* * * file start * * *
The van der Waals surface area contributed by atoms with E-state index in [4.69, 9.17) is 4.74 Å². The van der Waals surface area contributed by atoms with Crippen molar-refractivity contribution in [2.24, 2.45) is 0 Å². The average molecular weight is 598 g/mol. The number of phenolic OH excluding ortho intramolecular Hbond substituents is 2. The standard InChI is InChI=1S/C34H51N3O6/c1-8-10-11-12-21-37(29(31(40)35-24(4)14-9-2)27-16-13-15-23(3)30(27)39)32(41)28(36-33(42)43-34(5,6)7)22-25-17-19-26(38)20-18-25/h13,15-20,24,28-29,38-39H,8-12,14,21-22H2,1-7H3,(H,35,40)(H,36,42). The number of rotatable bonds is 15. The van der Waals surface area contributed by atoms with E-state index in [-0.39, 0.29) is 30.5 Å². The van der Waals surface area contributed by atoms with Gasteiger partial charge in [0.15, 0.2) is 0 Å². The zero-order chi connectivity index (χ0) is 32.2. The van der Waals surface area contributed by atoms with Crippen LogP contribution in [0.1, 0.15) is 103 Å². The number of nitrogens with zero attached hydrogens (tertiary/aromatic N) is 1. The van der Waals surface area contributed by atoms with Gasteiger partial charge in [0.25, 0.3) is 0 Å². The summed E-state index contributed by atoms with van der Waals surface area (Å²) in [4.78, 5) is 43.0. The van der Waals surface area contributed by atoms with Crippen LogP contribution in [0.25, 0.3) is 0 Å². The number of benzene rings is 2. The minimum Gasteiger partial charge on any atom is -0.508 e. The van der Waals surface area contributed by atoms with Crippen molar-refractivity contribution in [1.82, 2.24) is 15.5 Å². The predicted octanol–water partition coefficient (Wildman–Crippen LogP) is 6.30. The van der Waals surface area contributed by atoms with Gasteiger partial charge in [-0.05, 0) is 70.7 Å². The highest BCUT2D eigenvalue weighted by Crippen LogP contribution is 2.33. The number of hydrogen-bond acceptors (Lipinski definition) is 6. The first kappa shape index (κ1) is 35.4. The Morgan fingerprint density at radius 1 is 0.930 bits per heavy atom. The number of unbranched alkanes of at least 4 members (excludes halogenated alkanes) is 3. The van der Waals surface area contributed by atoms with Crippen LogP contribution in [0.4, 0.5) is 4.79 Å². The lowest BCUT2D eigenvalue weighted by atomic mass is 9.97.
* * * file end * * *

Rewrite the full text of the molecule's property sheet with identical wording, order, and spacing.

The van der Waals surface area contributed by atoms with E-state index in [4.69, 9.17) is 4.74 Å². The van der Waals surface area contributed by atoms with Crippen molar-refractivity contribution in [2.24, 2.45) is 0 Å². The average molecular weight is 598 g/mol. The number of phenolic OH excluding ortho intramolecular Hbond substituents is 2. The standard InChI is InChI=1S/C34H51N3O6/c1-8-10-11-12-21-37(29(31(40)35-24(4)14-9-2)27-16-13-15-23(3)30(27)39)32(41)28(36-33(42)43-34(5,6)7)22-25-17-19-26(38)20-18-25/h13,15-20,24,28-29,38-39H,8-12,14,21-22H2,1-7H3,(H,35,40)(H,36,42). The number of rotatable bonds is 15. The van der Waals surface area contributed by atoms with E-state index in [-0.39, 0.29) is 30.5 Å². The van der Waals surface area contributed by atoms with Gasteiger partial charge in [0.15, 0.2) is 0 Å². The zero-order chi connectivity index (χ0) is 32.2. The van der Waals surface area contributed by atoms with Crippen LogP contribution in [0.1, 0.15) is 103 Å². The number of nitrogens with zero attached hydrogens (tertiary/aromatic N) is 1. The van der Waals surface area contributed by atoms with Gasteiger partial charge in [0.25, 0.3) is 0 Å². The summed E-state index contributed by atoms with van der Waals surface area (Å²) in [4.78, 5) is 43.0. The van der Waals surface area contributed by atoms with Crippen LogP contribution in [0.25, 0.3) is 0 Å². The number of benzene rings is 2. The minimum Gasteiger partial charge on any atom is -0.508 e. The van der Waals surface area contributed by atoms with Crippen molar-refractivity contribution in [1.82, 2.24) is 15.5 Å². The predicted octanol–water partition coefficient (Wildman–Crippen LogP) is 6.30. The van der Waals surface area contributed by atoms with Gasteiger partial charge in [-0.05, 0) is 70.7 Å². The highest BCUT2D eigenvalue weighted by Crippen LogP contribution is 2.33. The number of hydrogen-bond acceptors (Lipinski definition) is 6. The first kappa shape index (κ1) is 35.4. The Morgan fingerprint density at radius 1 is 0.930 bits per heavy atom. The number of unbranched alkanes of at least 4 members (excludes halogenated alkanes) is 3. The van der Waals surface area contributed by atoms with Crippen LogP contribution in [0.4, 0.5) is 4.79 Å². The lowest BCUT2D eigenvalue weighted by atomic mass is 9.97.